3. A review and realignment (if necessary) of the financial model of the business

  4. The setting and communication of financial expectations (to investors and the board) or to stakeholders and citizens in the public sector

The enterprise strategic planning process is driven by the top leadership of the organization, and it involves assessing the state of the business — what has changed, what is working, what is not working, what has evolved and so on. Based on that assessment, top leaders of the organization determine the strategic goals to give to the business unit leaders. The next step is to determine what new programs or initiatives will be launched as a result of the assessment and the strategic assignments.

The enterprise strategic plan typically has the following components: the corporate plan, a contingency plan, the business unit plan, a capital spending plan and a cash-flow plan. All of these plans need to be aligned at the enterprise level by the top leaders of the organization. So, it is essential that IT leaders understand these various plans, and align the IT strategy with these enterprise-level plans.

To facilitate the alignment of the IT strategy with the enterprise strategy, CIOs need transparency into the enterprise strategic plan as it is being developed. Otherwise, the funding of IT may be inconsistent with the enterprise strategic goals. CIOs who lack a so-called "seat at the table" must work around the challenge by developing informal channels and direct communication with the CFO to stay apprised of shifts in the enterprise strategy. The sooner the CIO knows of changes in strategic direction, the better the chances are that the IT budget will be funded and allocated in such a way to support these shifts.

The annual operational planning and budget process for the enterprise as a whole is a key component of the enterprise strategic planning process. Objectives are then outlined and agreed on for the next fiscal year. Ongoing review and analysis of performance versus expected results allow for adjustments to the strategic and operational plans, including the budget, to ensure success.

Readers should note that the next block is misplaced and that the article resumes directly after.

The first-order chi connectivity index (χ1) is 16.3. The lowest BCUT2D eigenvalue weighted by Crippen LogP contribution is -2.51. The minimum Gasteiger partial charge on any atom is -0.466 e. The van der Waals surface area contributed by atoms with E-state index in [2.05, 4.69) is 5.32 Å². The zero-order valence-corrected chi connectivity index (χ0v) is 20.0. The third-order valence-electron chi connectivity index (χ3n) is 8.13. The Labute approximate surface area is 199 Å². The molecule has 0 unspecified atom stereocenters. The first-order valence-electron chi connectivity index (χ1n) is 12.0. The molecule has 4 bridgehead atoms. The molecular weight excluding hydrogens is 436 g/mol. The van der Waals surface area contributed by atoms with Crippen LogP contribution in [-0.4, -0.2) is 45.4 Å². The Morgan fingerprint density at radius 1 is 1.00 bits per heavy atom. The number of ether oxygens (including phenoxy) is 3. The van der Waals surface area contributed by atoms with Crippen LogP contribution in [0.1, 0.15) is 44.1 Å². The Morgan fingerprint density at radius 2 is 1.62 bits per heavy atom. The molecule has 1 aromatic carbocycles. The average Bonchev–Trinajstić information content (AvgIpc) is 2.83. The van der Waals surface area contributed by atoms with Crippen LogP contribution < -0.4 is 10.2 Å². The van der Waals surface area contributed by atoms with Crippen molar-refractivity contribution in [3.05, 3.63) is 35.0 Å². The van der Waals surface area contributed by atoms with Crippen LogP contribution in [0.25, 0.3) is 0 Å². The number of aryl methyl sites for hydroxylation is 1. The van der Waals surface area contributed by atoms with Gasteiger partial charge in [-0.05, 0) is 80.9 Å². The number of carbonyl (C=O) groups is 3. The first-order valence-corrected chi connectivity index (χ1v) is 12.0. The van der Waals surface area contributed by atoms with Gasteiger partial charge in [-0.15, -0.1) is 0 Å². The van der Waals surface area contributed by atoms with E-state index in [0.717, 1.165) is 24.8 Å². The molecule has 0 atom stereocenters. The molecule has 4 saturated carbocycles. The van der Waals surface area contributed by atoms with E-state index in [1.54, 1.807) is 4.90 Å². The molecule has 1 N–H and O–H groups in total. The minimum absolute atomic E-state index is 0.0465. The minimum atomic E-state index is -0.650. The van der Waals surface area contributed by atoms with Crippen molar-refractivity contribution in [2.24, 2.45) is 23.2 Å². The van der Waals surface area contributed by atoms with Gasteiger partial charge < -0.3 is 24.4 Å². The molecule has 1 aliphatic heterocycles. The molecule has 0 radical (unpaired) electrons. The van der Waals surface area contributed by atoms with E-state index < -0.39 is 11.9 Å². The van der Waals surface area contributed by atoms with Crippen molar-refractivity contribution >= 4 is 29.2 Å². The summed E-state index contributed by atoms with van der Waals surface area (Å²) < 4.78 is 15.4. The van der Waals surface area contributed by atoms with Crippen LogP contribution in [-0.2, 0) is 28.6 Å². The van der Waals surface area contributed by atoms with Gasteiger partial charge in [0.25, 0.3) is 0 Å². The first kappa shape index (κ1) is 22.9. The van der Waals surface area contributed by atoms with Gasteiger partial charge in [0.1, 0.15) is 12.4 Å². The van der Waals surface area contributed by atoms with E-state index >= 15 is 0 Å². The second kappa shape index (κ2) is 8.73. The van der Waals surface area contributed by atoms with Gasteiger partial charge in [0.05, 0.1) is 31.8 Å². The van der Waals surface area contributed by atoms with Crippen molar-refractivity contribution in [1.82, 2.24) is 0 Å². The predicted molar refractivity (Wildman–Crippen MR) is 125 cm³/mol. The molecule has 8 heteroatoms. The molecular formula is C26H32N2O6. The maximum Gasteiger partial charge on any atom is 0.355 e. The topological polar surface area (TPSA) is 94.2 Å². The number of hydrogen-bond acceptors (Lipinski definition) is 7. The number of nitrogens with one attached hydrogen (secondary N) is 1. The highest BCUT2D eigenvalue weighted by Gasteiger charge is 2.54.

The financial model of the enterprise will determine budget targets — for example, a company may have 75% to spend for every incremental dollar of revenue across all business units, including IT. The business units need to decide how best to spend the incremental 75%. IT should work with the business units to ensure that the projects and services that IT delivers can be funded by the business. Every IT leader should have a grasp of the enterprise's financial model, the most critical element of which is understanding how much of any new revenue can be reinvested in the business.

Typically, the CEO or CFO will not make the decisions on what is and is not spent on specific items, although this can happen for unusual or extremely large expenditures. Generally, the business leaders, including CIOs, have the authority to make reasonable trade-offs. Since much of IT spending is delivered based on business needs, it is critical that IT understands any unplanned changes in the business before they happen. Often, such insight comes from the CIO's direct interaction with the BU heads.

Finally, most business leaders keep a contingency fund to protect against potential issues. IT leaders should work with the business proactively to ensure that IT can deliver any unplanned work in case the business has the financial ability to fund additional projects and services.